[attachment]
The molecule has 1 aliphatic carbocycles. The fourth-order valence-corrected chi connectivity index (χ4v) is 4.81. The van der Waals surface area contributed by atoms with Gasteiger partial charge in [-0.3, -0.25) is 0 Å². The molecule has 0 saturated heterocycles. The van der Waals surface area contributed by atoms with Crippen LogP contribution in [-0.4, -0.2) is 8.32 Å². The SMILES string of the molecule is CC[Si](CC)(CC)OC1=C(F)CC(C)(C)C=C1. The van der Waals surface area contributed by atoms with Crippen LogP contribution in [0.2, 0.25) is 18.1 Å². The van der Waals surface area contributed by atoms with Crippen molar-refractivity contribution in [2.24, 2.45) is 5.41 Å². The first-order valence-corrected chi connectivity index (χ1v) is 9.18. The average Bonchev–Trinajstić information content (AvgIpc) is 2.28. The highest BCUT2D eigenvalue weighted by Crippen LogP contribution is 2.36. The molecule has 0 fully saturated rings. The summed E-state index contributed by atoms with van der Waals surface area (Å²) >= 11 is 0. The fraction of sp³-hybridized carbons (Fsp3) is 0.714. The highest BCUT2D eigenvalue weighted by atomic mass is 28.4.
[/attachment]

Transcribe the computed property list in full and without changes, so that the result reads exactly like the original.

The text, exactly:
The molecule has 1 aliphatic carbocycles. The fourth-order valence-corrected chi connectivity index (χ4v) is 4.81. The van der Waals surface area contributed by atoms with Gasteiger partial charge in [-0.3, -0.25) is 0 Å². The molecule has 0 saturated heterocycles. The van der Waals surface area contributed by atoms with Crippen LogP contribution in [-0.4, -0.2) is 8.32 Å². The SMILES string of the molecule is CC[Si](CC)(CC)OC1=C(F)CC(C)(C)C=C1. The van der Waals surface area contributed by atoms with Crippen LogP contribution in [0.2, 0.25) is 18.1 Å². The van der Waals surface area contributed by atoms with Crippen molar-refractivity contribution in [2.24, 2.45) is 5.41 Å². The first-order valence-corrected chi connectivity index (χ1v) is 9.18. The average Bonchev–Trinajstić information content (AvgIpc) is 2.28. The highest BCUT2D eigenvalue weighted by Crippen LogP contribution is 2.36. The molecule has 0 fully saturated rings. The summed E-state index contributed by atoms with van der Waals surface area (Å²) >= 11 is 0. The fraction of sp³-hybridized carbons (Fsp3) is 0.714. The highest BCUT2D eigenvalue weighted by atomic mass is 28.4.